permanent representative at the UN mission in Geneva. Mr Skram has lost no time in interacting with the world media at the United Nations. He was scheduled to address a press conference on Wednesday afternoon and discuss the current situation in his country in the context of rising tensions in the region.
Mr Vijay Nambiar, until recently India’s High Commissioner in Islamabad, has succeeded Mr Kamalesh Sharma, who has retired from the IFS. Mr Sharma is now the head of the UN Mission of Support in East Timor.
The new Pakistan Ambassador, Mr Munir Akram, like Mr Nambiar, belongs to his country’s foreign services. Prior to his appointment in New York, he was Pakistan’s permanent representative at the UN mission in Geneva.
Mr Skram has lost no time in interacting with the world media at the United Nations. He was scheduled to address a press conference on Wednesday afternoon and discuss the current situation in his country in the context of rising tensions in the region.
Palestinian gunman kills 3 Israeli boys
Jerusalem, May 29
With the upsurge of bombings and shootings, Prime Minister Ariel Sharon was under growing pressure from his public to take decisive action against Palestinian militants. However, the Cabinet’s options appeared limited.
A six-week military offensive that wound down earlier this month weakened but did not crush Palestinian militias, and the military’s follow-up actions — almost daily, intelligence-driven arrest raids — have failed to prevent terror attacks.
In Washington, meanwhile, US President George W. Bush will meet with CIA chief George Tenet and other senior advisers to chart Mid-east policy. Also, a top envoy, Assistant Secretary of State William Burns, embarked on a six-nation swing through the Arab world to drum up support for reshaping the Palestinian Authority. Mr Tenet was expected to go to the region this weekend to work with Israelis and Palestinians on streamlining the Palestinian security services.
In last night’s attack, a Palestinian gunman shot and killed three teen-agers — two 17-year-olds and a 14-year-old - at an Orthodox Jewish boarding school in the West Bank settlement of Itamar, near the Palestinian city of Nablus.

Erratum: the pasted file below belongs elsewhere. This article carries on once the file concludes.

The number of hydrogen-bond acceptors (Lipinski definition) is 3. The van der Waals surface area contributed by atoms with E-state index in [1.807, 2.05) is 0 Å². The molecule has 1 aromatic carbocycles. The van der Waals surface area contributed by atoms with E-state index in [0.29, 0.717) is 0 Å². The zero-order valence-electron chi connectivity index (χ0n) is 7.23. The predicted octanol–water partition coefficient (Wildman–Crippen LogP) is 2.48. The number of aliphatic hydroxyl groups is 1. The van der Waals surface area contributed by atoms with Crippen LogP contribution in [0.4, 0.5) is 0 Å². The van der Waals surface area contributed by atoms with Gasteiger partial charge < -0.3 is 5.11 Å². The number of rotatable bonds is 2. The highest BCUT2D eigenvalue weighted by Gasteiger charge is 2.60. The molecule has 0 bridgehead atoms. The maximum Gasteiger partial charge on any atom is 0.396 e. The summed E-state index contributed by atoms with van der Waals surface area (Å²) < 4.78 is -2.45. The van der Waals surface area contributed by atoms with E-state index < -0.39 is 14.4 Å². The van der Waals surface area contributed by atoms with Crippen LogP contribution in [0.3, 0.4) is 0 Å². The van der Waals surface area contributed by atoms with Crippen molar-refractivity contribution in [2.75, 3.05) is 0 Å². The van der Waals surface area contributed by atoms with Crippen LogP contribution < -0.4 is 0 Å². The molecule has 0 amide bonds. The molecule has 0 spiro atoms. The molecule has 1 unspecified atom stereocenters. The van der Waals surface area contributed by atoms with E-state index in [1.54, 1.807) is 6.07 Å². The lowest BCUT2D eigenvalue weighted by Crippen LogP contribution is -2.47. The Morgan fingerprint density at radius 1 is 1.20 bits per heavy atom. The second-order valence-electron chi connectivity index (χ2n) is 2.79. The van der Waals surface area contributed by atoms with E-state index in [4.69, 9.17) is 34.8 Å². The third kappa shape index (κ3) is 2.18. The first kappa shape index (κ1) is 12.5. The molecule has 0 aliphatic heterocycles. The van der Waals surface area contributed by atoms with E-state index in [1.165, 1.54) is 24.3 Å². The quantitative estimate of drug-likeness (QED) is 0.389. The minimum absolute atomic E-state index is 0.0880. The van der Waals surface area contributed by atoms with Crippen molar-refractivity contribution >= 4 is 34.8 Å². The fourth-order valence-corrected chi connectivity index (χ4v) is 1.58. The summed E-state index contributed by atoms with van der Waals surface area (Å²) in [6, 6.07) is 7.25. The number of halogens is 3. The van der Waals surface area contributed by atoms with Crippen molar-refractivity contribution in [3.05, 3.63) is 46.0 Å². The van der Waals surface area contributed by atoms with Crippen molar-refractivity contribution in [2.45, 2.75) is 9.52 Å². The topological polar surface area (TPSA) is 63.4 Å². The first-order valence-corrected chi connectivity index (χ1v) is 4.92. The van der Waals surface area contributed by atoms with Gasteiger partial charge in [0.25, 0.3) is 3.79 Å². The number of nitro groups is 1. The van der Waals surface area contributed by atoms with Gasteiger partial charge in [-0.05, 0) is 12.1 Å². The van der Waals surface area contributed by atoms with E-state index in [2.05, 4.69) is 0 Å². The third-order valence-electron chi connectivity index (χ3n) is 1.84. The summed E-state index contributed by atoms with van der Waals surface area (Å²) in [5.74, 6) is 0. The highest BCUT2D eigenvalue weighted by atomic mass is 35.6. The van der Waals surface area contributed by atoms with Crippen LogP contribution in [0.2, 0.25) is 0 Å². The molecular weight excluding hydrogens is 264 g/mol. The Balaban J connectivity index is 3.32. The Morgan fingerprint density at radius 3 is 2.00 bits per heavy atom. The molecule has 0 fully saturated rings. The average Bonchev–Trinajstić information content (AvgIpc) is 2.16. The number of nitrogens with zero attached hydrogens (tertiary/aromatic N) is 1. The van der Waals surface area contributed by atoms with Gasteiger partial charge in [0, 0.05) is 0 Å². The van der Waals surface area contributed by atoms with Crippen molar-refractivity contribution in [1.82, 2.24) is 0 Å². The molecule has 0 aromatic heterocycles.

16 killed in China Beijing, May 29 The accident took place yesterday when the bus was on its way from Pingchang county to Wanyuan city.
Beijing, May 29
The accident took place yesterday when the bus was on its way from Pingchang county to Wanyuan city.
UK comes to Nepal’s aid Kathmandu, May 29 Admiral Boyce said his visit which ended yesterday had been very fruitful and enjoyable. ‘’My visit to Nepal has been very delightful, stimulating and fascinating,’’ a press note issued by the British Embassy said here today. Admiral Boyce met both King Gyanendra and Prime Minister Sher Bahadur Deuba and expressed firm support to the Nepalese army in its efforts to crush the Maoist violence. Admiral Boyce commended the service provided by the Nepalese Gurkha soldiers. ‘’The brigade of Gurkhas remains a cornerstone of ties and helps to focus continued British interest in Nepal, its people and its development,’’ he said.
Kathmandu, May 29
Admiral Boyce said his visit which ended yesterday had been very fruitful and enjoyable. ‘’My visit to Nepal has been very delightful, stimulating and fascinating,’’ a press note issued by the British Embassy said here today.
Admiral Boyce met both King Gyanendra and Prime Minister Sher Bahadur Deuba and expressed firm support to the Nepalese army in its efforts to crush the Maoist violence.
Admiral Boyce commended the service provided by the Nepalese Gurkha soldiers. ‘’The brigade of Gurkhas remains a cornerstone of ties and helps to focus continued British interest in Nepal, its people and its development,’’ he said.
TO GIVE UP ONE POST PAK
ENVOYS TO BRIEF WORLD END STATUS QUO TO ‘STOP’ INFILTRATION JAPANESE ENVOY ARRIVES IN PAKISTAN PAK DEFAMATION LAWS FOR JOURNALISTS
ENVOYS TO BRIEF WORLD
END STATUS QUO TO ‘STOP’ INFILTRATION
JAPANESE ENVOY ARRIVES IN PAKISTAN
PAK DEFAMATION LAWS FOR JOURNALISTS